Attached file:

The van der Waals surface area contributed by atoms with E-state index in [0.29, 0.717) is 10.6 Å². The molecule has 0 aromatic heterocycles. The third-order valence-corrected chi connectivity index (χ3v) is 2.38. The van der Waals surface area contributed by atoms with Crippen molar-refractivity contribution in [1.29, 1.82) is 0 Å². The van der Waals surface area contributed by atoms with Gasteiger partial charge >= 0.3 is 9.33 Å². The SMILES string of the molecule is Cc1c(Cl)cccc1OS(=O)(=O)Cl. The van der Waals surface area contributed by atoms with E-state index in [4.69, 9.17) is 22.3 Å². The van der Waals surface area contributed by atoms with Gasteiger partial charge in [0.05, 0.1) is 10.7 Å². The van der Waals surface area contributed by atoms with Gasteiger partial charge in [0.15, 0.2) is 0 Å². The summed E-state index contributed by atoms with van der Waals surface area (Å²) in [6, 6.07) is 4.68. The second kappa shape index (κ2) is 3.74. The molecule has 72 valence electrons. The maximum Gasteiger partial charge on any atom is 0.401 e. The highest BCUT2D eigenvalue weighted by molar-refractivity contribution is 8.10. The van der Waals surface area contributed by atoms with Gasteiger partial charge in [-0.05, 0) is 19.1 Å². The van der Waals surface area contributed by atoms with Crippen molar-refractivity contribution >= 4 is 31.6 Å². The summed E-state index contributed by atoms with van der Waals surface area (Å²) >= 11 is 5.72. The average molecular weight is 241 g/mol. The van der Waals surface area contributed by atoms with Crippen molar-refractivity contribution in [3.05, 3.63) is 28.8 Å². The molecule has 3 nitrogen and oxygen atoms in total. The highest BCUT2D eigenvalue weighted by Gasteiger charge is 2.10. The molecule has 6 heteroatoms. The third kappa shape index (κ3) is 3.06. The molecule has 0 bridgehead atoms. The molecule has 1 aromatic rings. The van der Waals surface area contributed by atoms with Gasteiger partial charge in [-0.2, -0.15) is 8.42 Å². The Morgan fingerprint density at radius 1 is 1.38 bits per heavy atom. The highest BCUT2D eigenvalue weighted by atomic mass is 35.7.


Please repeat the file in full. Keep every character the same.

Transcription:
The van der Waals surface area contributed by atoms with E-state index in [0.29, 0.717) is 10.6 Å². The molecule has 0 aromatic heterocycles. The third-order valence-corrected chi connectivity index (χ3v) is 2.38. The van der Waals surface area contributed by atoms with Crippen molar-refractivity contribution in [1.29, 1.82) is 0 Å². The van der Waals surface area contributed by atoms with Gasteiger partial charge >= 0.3 is 9.33 Å². The SMILES string of the molecule is Cc1c(Cl)cccc1OS(=O)(=O)Cl. The van der Waals surface area contributed by atoms with E-state index in [4.69, 9.17) is 22.3 Å². The van der Waals surface area contributed by atoms with Gasteiger partial charge in [0.05, 0.1) is 10.7 Å². The van der Waals surface area contributed by atoms with Gasteiger partial charge in [0.15, 0.2) is 0 Å². The summed E-state index contributed by atoms with van der Waals surface area (Å²) in [6, 6.07) is 4.68. The second kappa shape index (κ2) is 3.74. The molecule has 72 valence electrons. The maximum Gasteiger partial charge on any atom is 0.401 e. The highest BCUT2D eigenvalue weighted by molar-refractivity contribution is 8.10. The van der Waals surface area contributed by atoms with Gasteiger partial charge in [-0.05, 0) is 19.1 Å². The van der Waals surface area contributed by atoms with Crippen molar-refractivity contribution >= 4 is 31.6 Å². The summed E-state index contributed by atoms with van der Waals surface area (Å²) >= 11 is 5.72. The average molecular weight is 241 g/mol. The van der Waals surface area contributed by atoms with Crippen molar-refractivity contribution in [3.05, 3.63) is 28.8 Å². The molecule has 3 nitrogen and oxygen atoms in total. The highest BCUT2D eigenvalue weighted by Gasteiger charge is 2.10. The molecule has 6 heteroatoms. The third kappa shape index (κ3) is 3.06. The molecule has 0 bridgehead atoms. The molecule has 1 aromatic rings. The van der Waals surface area contributed by atoms with Gasteiger partial charge in [-0.2, -0.15) is 8.42 Å². The Morgan fingerprint density at radius 1 is 1.38 bits per heavy atom. The highest BCUT2D eigenvalue weighted by atomic mass is 35.7.